PUBLISHED:January 23, 2012

Targeted Killing

Professor Amos Guiora
Utah Law
Monday, January 23, 2012
12:15 - 1:15 pm | Room 3043
Duke Law School

Join Utah Law Professor Amos Guiora for a public lecture on his book, Targeted Killing (forthcoming, OUP). Recent killings of high level al-Qaeda and Taliban leadership have renewed debate in the United States regarding the legality, morality and utility of killing terrorists. Guiora will explore the important questions that arise in any target killing decision and options for effective counterterrorism.

For more information, please contact Erin Daniel.


Recent killings of high level al-Qaeda and Taliban leadership, including Osama bin Laden during a black ops raid in Abbottabad, Pakistan, has renewed debate in the United States regarding the legality, morality and utility of killing terrorists. The discussion has focused on a number of issues including:
• the decision making process;
• the definition of a legitimate target;
• the definition of collateral damage;
• the definition of imminent threat;
• and effectively assessing intelligence information.

The Decision-making Process
Effective counterterrorism requires the nation state to apply self-imposed restraints; otherwise violations of both international law and morality in armed conflict are all but inevitable. Therefore, in any target killing decision, the following important questions must be addressed:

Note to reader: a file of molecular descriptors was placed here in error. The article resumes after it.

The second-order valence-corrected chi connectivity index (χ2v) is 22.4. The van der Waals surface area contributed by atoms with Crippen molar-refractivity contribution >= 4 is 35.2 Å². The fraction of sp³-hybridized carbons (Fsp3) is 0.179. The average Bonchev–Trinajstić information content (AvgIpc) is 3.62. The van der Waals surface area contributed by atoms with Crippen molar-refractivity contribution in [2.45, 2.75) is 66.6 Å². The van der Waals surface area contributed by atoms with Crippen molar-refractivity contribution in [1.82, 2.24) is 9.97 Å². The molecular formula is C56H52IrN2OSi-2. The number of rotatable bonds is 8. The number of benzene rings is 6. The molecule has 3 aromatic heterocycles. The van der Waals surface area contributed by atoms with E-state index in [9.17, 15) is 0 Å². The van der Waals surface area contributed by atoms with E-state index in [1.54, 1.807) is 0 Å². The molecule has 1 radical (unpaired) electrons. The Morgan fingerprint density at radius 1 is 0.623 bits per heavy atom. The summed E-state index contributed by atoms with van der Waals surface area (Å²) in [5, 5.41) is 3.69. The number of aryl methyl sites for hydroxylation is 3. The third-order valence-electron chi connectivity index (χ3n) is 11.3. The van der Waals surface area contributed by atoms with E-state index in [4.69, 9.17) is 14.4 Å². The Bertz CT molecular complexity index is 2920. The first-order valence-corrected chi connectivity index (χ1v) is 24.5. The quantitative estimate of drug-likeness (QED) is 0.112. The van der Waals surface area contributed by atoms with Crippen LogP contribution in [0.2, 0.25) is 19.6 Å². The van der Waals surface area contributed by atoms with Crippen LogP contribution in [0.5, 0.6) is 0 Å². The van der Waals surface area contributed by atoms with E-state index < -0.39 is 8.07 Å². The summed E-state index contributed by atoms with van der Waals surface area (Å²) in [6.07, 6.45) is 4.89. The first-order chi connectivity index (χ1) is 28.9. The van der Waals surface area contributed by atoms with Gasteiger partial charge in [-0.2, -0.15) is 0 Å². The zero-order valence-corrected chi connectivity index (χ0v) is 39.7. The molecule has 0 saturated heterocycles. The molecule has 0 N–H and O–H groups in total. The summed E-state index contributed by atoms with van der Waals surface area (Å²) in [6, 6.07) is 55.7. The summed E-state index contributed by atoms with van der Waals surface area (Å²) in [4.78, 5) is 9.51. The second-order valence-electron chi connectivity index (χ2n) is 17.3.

1) Can the target be identified accurately and reliably?
(Is target legitimate?)
2) Does the target pose a threat such that an attack at that moment is justified, or are there alternatives available?
(Is the intelligence actionable?)
3) What is the anticipated extent of collateral damage?
(Is the response proportional?)

To answer these questions legally, morally and effectively, decision-makers must use a criteria-based process. Criteria-based decision-making increases the probability of correctly identifying and attacking the legitimate target while minimizing collateral damage, thereby enhancing the policy’s effectiveness.


Amos N. Guiora is a Professor of Law at the S.J. Quinney College of Law, the University of Utah. Guiora who teaches Criminal Procedure, International Law, Global Perspectives on Counterterrorism and Religion and Terrorism incorporates innovative scenario-based instruction to address national and international security issues and dilemmas. He is a Member of the American Bar Association’s Law and National Security Advisory Committee; a Research Fellow at the International Institute on Counter-Terrorism, The Interdisciplinary Center, Herzylia, Israel; a Corresponding Member, The Netherlands School of Human Rights Research, University of Utrecht School of Law, was awarded a Senior Specialist Fulbright Fellowship for The Netherlands (2008) and research grant from the Stuart Family Foundation (2011). Professor Guiora has published extensively in the U.S. and Europe on issues related to national security, limits of interrogation, religion and terrorism, the limits of power, multiculturalism and human rights. Guiora is the author of numerous articles, op-eds and books; his recent books include Global Perspectives on Counterterrorism, Fundamentals of Counterterrorism, Constitutional Limits on Coercive Interrogation, Freedom from Religion: Rights and National Security and Homeland Security: What is it and Where are we Going? He served for 19 years in the Israel Defense Forces as Lieutenant Colonel (retired), and held a number of senior command positions, including Commander of the IDF School of Military Law, Legal Advisor to the IDF Home Front Command and Legal Advisor to the Gaza Strip. Professor Guiora received the S.J. Quinney College of Law Faculty Scholarship Award (2011).